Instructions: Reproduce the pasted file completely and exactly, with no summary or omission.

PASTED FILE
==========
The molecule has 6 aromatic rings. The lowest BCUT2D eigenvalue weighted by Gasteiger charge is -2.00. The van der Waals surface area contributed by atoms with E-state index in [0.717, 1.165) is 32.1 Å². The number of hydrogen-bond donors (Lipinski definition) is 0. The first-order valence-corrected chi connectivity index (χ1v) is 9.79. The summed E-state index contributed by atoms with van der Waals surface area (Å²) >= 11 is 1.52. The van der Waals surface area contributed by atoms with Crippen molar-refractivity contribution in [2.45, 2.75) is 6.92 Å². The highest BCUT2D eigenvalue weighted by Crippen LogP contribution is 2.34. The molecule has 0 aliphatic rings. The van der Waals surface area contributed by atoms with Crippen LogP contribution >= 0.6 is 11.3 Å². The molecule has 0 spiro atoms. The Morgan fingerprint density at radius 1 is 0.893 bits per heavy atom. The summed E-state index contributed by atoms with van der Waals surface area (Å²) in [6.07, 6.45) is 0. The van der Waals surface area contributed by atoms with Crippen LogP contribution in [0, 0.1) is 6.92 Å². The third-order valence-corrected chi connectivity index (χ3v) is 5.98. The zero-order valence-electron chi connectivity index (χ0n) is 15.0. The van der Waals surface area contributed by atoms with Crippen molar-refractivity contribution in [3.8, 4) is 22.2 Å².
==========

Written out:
The molecule has 6 aromatic rings. The lowest BCUT2D eigenvalue weighted by Gasteiger charge is -2.00. The van der Waals surface area contributed by atoms with E-state index in [0.717, 1.165) is 32.1 Å². The number of hydrogen-bond donors (Lipinski definition) is 0. The first-order valence-corrected chi connectivity index (χ1v) is 9.79. The summed E-state index contributed by atoms with van der Waals surface area (Å²) >= 11 is 1.52. The van der Waals surface area contributed by atoms with Crippen molar-refractivity contribution in [2.45, 2.75) is 6.92 Å². The highest BCUT2D eigenvalue weighted by Crippen LogP contribution is 2.34. The molecule has 0 aliphatic rings. The van der Waals surface area contributed by atoms with Crippen LogP contribution >= 0.6 is 11.3 Å². The molecule has 0 spiro atoms. The Morgan fingerprint density at radius 1 is 0.893 bits per heavy atom. The summed E-state index contributed by atoms with van der Waals surface area (Å²) in [6.07, 6.45) is 0. The van der Waals surface area contributed by atoms with Crippen LogP contribution in [0, 0.1) is 6.92 Å². The third-order valence-corrected chi connectivity index (χ3v) is 5.98. The zero-order valence-electron chi connectivity index (χ0n) is 15.0. The van der Waals surface area contributed by atoms with Crippen molar-refractivity contribution in [3.8, 4) is 22.2 Å².